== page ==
• 1 gal. cucumbers
  • 8 onions
  • ½ cup salt
  • 2 green peppers
  • 2 red peppers

Slice cucumbers, peppers and onions. Pack in ice, and let it cool for 3 hours. Place a heavy weight on top the pickles (you can use a plate with a weight placed on top). Drain well and combine with:

  • 5 cups sugar
  • 2 tablespoons mustard seed
  • 2 tablespoons celery seed
  • 1½ teaspoons turmeric
  • ½ teaspoon ground cloves
  • 5 cups vinegar

Mix well. Pour this mixture over the pickles and then simmer for half-an-hour. Seal bread-and-butter pickles in hot jars.



  • Red, yellow, and green bell peppers

To make the syrup, you’ll need:

  • 4 c. water
  • 1 c. vinegar
  • 5 c. granulated sugar

Combine the above ingredients and bring them to a boil.

Next, slice red, green and yellow bell peppers into strips. Pack peppers into jars and then pour the syrup over them. Finally, cold pack for 5 minutes. (adapted from Cooking & Such magazine, Mary Ann Esh and Elizabeth Esh, Winter 2011-2012)



  • 12 sweet red peppers
  • 12 sweet green peppers
  • 8 small onions
  • 1 qt. vinegar
  • 1½ cups sugar
  • 2 tsp. salt

Seed the peppers and chop fine with the onion. Place in a bowl and cover with boiling water.  Let stand for 5 minutes. Drain and cover again with boiling water, let stand for 10 minutes longer. Place in colander or cheesecloth bag let drain over night. In the morning add the vinegar, sugar and salt. Boil for 20 min, then place in hot sterilized jars and seal.



  • 9 ears corn
  • 1 qt. vinegar
  • 1 cup sugar
  • 1 tsp. salt
  • 1½ tblsps. dry mustard
  • 1 tsp. turmeric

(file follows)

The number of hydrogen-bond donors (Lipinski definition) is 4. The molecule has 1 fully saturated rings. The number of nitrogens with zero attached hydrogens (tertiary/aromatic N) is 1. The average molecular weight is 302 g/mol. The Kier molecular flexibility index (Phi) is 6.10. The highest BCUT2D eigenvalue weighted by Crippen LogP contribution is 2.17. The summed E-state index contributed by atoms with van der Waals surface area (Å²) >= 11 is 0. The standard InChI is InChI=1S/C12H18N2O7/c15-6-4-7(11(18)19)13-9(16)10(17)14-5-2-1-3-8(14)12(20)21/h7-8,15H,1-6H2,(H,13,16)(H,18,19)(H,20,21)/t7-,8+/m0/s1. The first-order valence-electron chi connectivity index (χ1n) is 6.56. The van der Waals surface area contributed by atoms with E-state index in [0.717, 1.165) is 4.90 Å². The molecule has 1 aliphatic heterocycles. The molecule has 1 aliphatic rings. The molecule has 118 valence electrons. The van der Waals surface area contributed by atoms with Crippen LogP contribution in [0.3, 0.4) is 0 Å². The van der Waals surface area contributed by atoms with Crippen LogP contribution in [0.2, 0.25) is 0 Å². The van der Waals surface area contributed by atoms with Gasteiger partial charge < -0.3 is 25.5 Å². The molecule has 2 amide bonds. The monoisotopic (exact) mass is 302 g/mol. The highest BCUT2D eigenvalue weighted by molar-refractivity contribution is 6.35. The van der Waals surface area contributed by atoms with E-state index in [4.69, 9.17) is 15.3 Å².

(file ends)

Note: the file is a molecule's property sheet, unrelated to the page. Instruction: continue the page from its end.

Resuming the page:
• 1 medium head cabbage
  • 2 medium onions, chopped
  • 3 red peppers
  • 2 green peppers

Cook corn in boiling water for 2 minutes. Dip in cold water and cut grains from the cob. Chop the cabbage, onion and peppers into small pieces and add to corn. Mix vinegar, sugar, salt and spices and heat to boiling. Add the corn and vegetables and boil for 20-30 minutes, until vegetables become tender (stir frequently). Pour corn relish into sterile jars and seal. This makes about 8 pints.



Chow chow is a tangy relish popular on Amish tables, providing a great contrast to warm dishes.

  • 2 qts. chopped cabbage
  • 1 qt. chopped green tomatoes
  • 6 large onions, chopped
  • 3 sweet red peppers, chopped
  • 4 tablespoons dry mustard
  • 3 tblsp. white mustard seed
  • 1½ tablespoons celery seed
  • ½ tablespoon ginger
  • vinegar to cover (about 8 cups)
  • 1 tablespoon cloves
  • 2 lbs. sugar
  • salt

Place each kind of vegetable into a separate bowl.  Sprinkle a small amount of salt over each vegetable, and let stand 4 hours. Press juice from each vegetable and combine. Mix the dry ingredients and rub into a paste by using a small amount of vinegar. Then add all the vinegar and bring to a boil. Put in the vegetables and cook slowly for 20 minutes. Pack in sterile jars and seal. Cover jars with boiling water and simmer for 15 min. This recipe makes 2½ quarts.



  • 2 cups green beans
  • 1 cup vinegar
  • 1 cup sugar
  • 1 cup water